Whining about how much money you keep giving to a company you cannot stand is just whining.
Grow up, and grow a set.
Stop whining about your own choices.
And stop telling other people what they have to do.

Nicholas McGinley
Reply to  Darrin
March 14, 2020 9:50 pm

Darrin, you say you are a small government guy, but your own words after that show you to be a nanny state busybody control freak.

son of mulder
March 14, 2020 2:25 pm

As far as I can see it gives the consumer choice, something that is missing in the throwaway society.

March 14, 2020 6:45 pm

By 2030, the UK will look like a set for Terry Gilliam’s “Brazil.”

Reply to  James Schrumpf
March 14, 2020 7:15 pm

As someone who has seen the film … Yiiikes!!!! And mix-in a Little Clockwork Orange … double Yiiiikes!!!

Patrick MJD
Reply to  James Schrumpf
March 14, 2020 7:34 pm

Some parts already are and were a long time ago too.

March 15, 2020 8:10 am

Most of the comments here are about cellphones and laptops/tablets. The BIG, HUGE, problem is power drills, saws, sanders, toasters, microwave ovens, washing machines, dishwashers, etc.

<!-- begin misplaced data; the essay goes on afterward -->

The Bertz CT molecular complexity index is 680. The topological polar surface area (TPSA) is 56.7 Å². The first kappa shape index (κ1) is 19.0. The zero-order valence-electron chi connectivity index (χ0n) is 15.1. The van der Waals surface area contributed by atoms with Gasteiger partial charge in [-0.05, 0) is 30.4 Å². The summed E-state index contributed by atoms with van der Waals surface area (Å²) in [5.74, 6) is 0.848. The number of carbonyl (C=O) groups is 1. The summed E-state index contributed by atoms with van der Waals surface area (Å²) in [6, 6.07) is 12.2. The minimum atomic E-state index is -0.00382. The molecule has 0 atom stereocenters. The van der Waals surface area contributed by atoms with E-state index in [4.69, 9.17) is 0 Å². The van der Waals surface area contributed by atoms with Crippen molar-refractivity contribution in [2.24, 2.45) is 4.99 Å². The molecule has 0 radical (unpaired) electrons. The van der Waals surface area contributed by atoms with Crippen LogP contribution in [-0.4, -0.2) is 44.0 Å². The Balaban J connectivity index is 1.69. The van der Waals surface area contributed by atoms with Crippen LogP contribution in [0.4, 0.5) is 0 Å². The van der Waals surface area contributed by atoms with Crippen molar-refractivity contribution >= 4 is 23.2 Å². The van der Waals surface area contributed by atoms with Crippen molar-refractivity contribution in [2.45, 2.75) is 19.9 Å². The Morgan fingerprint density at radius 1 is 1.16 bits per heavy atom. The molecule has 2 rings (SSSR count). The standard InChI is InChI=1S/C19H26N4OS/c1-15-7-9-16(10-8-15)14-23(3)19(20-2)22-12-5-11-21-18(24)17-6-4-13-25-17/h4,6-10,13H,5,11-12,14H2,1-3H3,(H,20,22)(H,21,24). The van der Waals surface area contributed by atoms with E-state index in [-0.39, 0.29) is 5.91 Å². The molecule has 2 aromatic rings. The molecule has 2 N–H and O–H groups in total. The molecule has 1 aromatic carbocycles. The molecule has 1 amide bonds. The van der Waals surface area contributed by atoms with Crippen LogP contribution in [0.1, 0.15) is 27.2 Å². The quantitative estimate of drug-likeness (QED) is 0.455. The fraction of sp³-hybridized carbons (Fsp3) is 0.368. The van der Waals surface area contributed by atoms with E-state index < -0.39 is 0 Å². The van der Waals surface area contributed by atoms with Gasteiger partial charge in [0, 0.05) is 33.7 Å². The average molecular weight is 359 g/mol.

I can buy a NEW battery operated drill for less than a new battery (which goes dead in under 3 years) or a having bad bearing replaced at the service shop. The price of having a Microwave (________) repaired after the extended warranty ran out are well above half the price of a new one. And that is when it can be done in the house. – (_________) fill in the name of most home appliances, TV’s etc.

Reply to  Uzurbrain
March 15, 2020 5:28 pm

There are several brands of battery power tools that actually have “countdown to death” chips in the battery modules. And yes, most products are designed to last as long as the warranty and die as soon as possible afterwards. This is really where the main issue about planned obsolescence and right to repair come into their own.
Forget climate change, this is where the real scandal is.

Hocus Locus
March 15, 2020 8:03 pm

An unbreakable toy is useful for breaking other toys.

Chris in Calgary
March 15, 2020 10:45 pm

“Planned obsolescence” is a tremendous waste of resources. Things that are built to be repaired and renewed are simpler and cheaper to buy and use, better for the consumer, and better for the actual environment.

Unless there are good technical reasons to build disposable products, making them throwaway simply greases the bottom line for corporate executives. They’re the only ones that benefit, and then only in the short-term.

Legislating this is only one approach. How about creating common technical plans or standards for how repairable products should be built?